A few earlier labels of this type include Nuval and Facts up Front. Nuval started in 2008 and was a collaborative effort between Topco Associates, LLC, and Griffin Hospital of Derby, Connecticut. Griffin Hospital is a non-profit community hospital and houses the Yale-Griffin Prevention Research Center. Nutrition professionals and medical experts, including Dr. David Katz, assisted in the development of Nuval. Its system assigns a nutrition score to foods to make it easier for consumers to quickly choose healthful options. With Nuval, the higher the score, the higher the nutritional value of the food.

Facts Up Front is another system that was developed by the Grocery Manufacturers Association. It is a voluntary program that shows the calories, grams of saturated fat, sugar, and sodium in a serving of food on the front of its package. Labels also may display additional information, including fiber and calcium content. Facts Up Front are based on nutrition science and are taken right from the Nutrition Facts label.

Logos like the American Heart Association’s Heart Check Mark on packaged foods and the Certified Humane Seal on eggs, meat, and dairy are meant to help consumers navigate the grocery store with ease and to encourage companies to develop products that meet the desired standards. Standards for the AHA heart check mark include foods with less than 6.5 grams of fat, 1 gram of saturated fat, less than 0.5 grams of trans fat, 20 mg of cholesterol or less, and varying amounts of sodium allowed depending on the product.

Three new food label stamps that will help to improve the nutrition profile of food that makes it to the store and help shoppers make better choices are coming soon, so I’d like to take a closer look at each one so that you and your clients know what’s coming.

The first is the Good Housekeeping “Nutritionist Approved” emblem. Items that are granted this seal have been given the green light by Jacylyn London, the registered dietitian who developed the program. London, the nutrition director of the Good Housekeeping Institute, evaluates products that have applied for the seal to be sure they are aligned with the 2015-2020 US Dietary Guidelines for Americans. In addition, the product must comply with the companies’ core values of simplicity (makes is simpler for consumer to keep a healthful habit and/or has simple ingredients and fewer additives than their counterparts), transparency (contains accurate claims on products that are not misleading to consumers) and innovation (utilizes current technologies to make healthier habits simpler for consumers and/or boost sustainability).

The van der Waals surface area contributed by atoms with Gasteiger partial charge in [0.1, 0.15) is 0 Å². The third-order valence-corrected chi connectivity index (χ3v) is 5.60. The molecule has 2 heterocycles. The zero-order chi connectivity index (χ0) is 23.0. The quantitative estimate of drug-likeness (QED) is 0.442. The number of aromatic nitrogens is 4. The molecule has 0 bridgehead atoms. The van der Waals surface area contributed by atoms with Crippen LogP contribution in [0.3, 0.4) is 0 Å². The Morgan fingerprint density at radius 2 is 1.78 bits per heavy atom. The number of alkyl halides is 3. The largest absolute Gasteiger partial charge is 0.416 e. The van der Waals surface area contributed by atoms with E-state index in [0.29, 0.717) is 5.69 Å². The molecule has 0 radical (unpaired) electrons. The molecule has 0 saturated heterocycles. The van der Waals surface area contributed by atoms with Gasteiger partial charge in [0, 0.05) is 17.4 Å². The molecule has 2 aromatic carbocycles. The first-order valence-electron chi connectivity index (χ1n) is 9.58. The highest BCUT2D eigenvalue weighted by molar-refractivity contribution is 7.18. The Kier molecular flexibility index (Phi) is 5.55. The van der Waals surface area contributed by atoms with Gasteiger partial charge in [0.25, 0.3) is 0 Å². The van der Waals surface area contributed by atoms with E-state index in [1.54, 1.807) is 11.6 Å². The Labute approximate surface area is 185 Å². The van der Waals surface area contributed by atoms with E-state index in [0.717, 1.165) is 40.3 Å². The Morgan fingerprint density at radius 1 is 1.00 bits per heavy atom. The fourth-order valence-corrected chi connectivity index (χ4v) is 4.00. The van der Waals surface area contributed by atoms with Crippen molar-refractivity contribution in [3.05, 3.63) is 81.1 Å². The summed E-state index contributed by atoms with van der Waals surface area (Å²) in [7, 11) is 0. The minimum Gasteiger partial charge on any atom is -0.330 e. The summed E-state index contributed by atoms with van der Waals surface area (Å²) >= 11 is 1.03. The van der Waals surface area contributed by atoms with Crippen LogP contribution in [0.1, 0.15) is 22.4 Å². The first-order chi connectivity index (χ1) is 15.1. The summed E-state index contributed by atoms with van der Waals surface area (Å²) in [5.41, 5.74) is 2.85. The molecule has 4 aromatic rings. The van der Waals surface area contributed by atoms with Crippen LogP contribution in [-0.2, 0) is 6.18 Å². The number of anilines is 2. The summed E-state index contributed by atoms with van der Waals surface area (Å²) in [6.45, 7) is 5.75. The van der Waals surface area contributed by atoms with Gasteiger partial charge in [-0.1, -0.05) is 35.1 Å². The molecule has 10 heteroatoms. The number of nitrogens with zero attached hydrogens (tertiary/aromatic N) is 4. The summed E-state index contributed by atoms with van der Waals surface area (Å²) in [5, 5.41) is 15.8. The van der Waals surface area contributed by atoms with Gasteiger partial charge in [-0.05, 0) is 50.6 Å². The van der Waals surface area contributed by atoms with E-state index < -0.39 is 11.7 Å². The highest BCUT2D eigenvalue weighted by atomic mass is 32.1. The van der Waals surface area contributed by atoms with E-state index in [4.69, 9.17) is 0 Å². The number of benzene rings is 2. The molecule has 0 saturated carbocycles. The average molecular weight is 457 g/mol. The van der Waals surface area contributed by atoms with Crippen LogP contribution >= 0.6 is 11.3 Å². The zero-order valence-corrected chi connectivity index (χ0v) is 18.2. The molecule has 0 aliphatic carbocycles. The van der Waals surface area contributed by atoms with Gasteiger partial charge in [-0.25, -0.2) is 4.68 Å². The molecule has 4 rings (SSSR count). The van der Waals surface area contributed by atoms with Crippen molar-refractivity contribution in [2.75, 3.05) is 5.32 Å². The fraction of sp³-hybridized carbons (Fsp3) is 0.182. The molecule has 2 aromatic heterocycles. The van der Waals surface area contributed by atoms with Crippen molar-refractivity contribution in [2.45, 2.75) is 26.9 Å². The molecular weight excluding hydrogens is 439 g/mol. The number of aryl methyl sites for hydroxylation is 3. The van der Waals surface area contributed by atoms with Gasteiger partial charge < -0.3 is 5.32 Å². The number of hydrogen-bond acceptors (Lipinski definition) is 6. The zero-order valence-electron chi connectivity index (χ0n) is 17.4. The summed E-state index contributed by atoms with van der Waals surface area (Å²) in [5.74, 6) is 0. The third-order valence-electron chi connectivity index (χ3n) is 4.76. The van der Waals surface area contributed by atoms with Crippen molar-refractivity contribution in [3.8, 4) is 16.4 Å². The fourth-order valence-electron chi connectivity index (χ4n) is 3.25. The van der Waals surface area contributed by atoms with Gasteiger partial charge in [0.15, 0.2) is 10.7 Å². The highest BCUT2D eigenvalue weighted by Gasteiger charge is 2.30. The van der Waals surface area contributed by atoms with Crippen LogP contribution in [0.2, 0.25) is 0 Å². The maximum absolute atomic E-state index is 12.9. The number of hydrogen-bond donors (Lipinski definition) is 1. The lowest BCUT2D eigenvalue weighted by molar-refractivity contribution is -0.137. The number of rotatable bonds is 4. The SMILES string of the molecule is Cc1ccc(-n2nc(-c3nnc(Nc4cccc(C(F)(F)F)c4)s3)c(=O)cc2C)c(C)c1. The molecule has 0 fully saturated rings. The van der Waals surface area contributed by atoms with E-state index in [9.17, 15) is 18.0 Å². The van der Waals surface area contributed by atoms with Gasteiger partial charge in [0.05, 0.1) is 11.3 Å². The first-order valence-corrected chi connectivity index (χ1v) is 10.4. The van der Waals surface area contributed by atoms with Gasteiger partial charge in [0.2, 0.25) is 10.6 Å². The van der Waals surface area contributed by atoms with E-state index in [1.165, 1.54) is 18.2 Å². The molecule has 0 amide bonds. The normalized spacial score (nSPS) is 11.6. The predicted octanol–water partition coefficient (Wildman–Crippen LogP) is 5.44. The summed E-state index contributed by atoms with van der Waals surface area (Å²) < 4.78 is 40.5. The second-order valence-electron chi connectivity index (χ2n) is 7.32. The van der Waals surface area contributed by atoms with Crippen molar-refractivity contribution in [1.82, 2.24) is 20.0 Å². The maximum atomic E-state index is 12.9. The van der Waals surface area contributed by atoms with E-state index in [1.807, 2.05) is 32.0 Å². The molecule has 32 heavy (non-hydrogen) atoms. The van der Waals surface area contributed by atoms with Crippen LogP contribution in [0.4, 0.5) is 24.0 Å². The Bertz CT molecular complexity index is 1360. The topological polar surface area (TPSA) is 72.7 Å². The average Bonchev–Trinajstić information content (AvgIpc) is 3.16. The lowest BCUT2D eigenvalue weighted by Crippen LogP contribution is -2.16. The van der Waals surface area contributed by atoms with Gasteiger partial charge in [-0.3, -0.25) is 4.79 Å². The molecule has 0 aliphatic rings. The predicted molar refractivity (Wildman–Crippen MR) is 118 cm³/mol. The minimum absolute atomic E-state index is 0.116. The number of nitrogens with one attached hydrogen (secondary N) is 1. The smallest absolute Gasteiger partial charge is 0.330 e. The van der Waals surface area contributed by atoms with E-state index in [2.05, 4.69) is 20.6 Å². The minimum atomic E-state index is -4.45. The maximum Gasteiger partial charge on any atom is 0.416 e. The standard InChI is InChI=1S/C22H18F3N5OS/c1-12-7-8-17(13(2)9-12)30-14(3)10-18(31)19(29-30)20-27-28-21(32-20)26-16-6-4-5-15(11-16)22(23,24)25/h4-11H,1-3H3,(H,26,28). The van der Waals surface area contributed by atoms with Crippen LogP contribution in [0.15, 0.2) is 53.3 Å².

To receive the stamp, a product does not need to be 100% healthful, but does need to be a wise choice in a particular category. You may see the seal on bagged salad or a low-fat frozen dinner as well as a mini dark chocolate candy. The program not only alerts consumers of healthier choices, it also incentivizes the company to produce and market improved products. Companies pay a licensing fee for the seal, which includes consulting fees. The Nutritionist Approved seal started in October 2016 with nine brands and is growing quickly. In the long-term, the hope is to expand it for use in airports, restaurants, and movie theaters.

Another stamp that will be hitting the shelves soon was developed by Carolyn Sluyter of Oldways. Sluyter is the manager of the Whole Grain Stamp Program. The new stamp is the 50% whole grain stamp, which was developed to complement two other stamps- the “100% Whole Grain” stamp and the general “Whole Grain” stamp. The former is self-explanatory, and the latter can be used on foods that are made with some whole grains, specifically 20 grams or more per serving. These new stamps make it easier for consumers to identify foods made with whole grains.

The third stamp, Certified Transitional, is a new stamp that may be used by farmers to reflect that they are in the process of becoming certified organic. Many farmers cannot afford the 3-year transition it requires to become certified organic. Developed by Kashi after they were unable to source organic almonds for their cereal, the program means to support farmers in the transition period, which would assist shoppers to directly affect US organic agriculture. Although Kashi is the only brand with this seal, it can be utilized by any company managed by Quality Assurance International, an independent third-party certifying agency. During the transitional period, farmers are paid a premium price for their organic products, in turn provides financial support. Nicole Nestojko, senior director of supply chain and sustainability at Kashi, believes that Certified Transitional is more than just a stamp, it is a movement to alter the food system.

By Lisa Andrews, MED, RD, LD

References: